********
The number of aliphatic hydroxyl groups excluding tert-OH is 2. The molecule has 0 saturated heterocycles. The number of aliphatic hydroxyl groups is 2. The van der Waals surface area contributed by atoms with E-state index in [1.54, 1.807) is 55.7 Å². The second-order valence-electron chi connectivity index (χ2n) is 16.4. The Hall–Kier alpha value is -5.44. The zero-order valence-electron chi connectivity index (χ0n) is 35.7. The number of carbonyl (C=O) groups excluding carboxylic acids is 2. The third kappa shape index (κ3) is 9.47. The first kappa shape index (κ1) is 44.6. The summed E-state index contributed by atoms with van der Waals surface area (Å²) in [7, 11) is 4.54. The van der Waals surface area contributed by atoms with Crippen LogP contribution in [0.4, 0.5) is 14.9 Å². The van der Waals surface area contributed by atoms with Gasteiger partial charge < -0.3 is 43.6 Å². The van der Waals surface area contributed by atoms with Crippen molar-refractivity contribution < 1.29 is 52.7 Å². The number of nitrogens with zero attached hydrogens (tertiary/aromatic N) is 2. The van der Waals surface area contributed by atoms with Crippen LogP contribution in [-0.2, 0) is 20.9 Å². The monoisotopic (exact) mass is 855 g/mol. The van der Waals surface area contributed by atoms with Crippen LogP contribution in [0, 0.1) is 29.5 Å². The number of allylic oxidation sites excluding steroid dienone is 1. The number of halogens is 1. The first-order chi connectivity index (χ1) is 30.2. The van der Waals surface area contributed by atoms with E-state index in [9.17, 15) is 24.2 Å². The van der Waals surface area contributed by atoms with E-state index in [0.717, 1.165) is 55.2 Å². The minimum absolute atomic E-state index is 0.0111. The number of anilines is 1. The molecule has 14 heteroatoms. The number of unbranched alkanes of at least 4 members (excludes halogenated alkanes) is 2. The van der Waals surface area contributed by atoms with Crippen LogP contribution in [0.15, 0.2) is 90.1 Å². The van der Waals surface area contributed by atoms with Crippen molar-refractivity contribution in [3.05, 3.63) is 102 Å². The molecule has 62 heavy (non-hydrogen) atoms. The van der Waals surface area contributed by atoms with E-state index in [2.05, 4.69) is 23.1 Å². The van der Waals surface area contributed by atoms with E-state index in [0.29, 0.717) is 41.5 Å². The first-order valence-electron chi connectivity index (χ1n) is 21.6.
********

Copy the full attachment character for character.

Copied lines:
The number of aliphatic hydroxyl groups excluding tert-OH is 2. The molecule has 0 saturated heterocycles. The number of aliphatic hydroxyl groups is 2. The van der Waals surface area contributed by atoms with E-state index in [1.54, 1.807) is 55.7 Å². The second-order valence-electron chi connectivity index (χ2n) is 16.4. The Hall–Kier alpha value is -5.44. The zero-order valence-electron chi connectivity index (χ0n) is 35.7. The number of carbonyl (C=O) groups excluding carboxylic acids is 2. The third kappa shape index (κ3) is 9.47. The first kappa shape index (κ1) is 44.6. The summed E-state index contributed by atoms with van der Waals surface area (Å²) in [7, 11) is 4.54. The van der Waals surface area contributed by atoms with Crippen LogP contribution in [0.4, 0.5) is 14.9 Å². The van der Waals surface area contributed by atoms with Gasteiger partial charge < -0.3 is 43.6 Å². The van der Waals surface area contributed by atoms with Crippen molar-refractivity contribution < 1.29 is 52.7 Å². The number of nitrogens with zero attached hydrogens (tertiary/aromatic N) is 2. The van der Waals surface area contributed by atoms with Crippen LogP contribution in [-0.2, 0) is 20.9 Å². The monoisotopic (exact) mass is 855 g/mol. The van der Waals surface area contributed by atoms with Crippen LogP contribution in [0, 0.1) is 29.5 Å². The number of allylic oxidation sites excluding steroid dienone is 1. The number of halogens is 1. The first-order chi connectivity index (χ1) is 30.2. The van der Waals surface area contributed by atoms with E-state index in [9.17, 15) is 24.2 Å². The van der Waals surface area contributed by atoms with E-state index in [0.717, 1.165) is 55.2 Å². The minimum absolute atomic E-state index is 0.0111. The number of anilines is 1. The molecule has 14 heteroatoms. The number of unbranched alkanes of at least 4 members (excludes halogenated alkanes) is 2. The van der Waals surface area contributed by atoms with Crippen LogP contribution in [0.15, 0.2) is 90.1 Å². The van der Waals surface area contributed by atoms with Crippen molar-refractivity contribution in [3.05, 3.63) is 102 Å². The molecule has 62 heavy (non-hydrogen) atoms. The van der Waals surface area contributed by atoms with E-state index in [2.05, 4.69) is 23.1 Å². The van der Waals surface area contributed by atoms with E-state index in [0.29, 0.717) is 41.5 Å². The first-order valence-electron chi connectivity index (χ1n) is 21.6.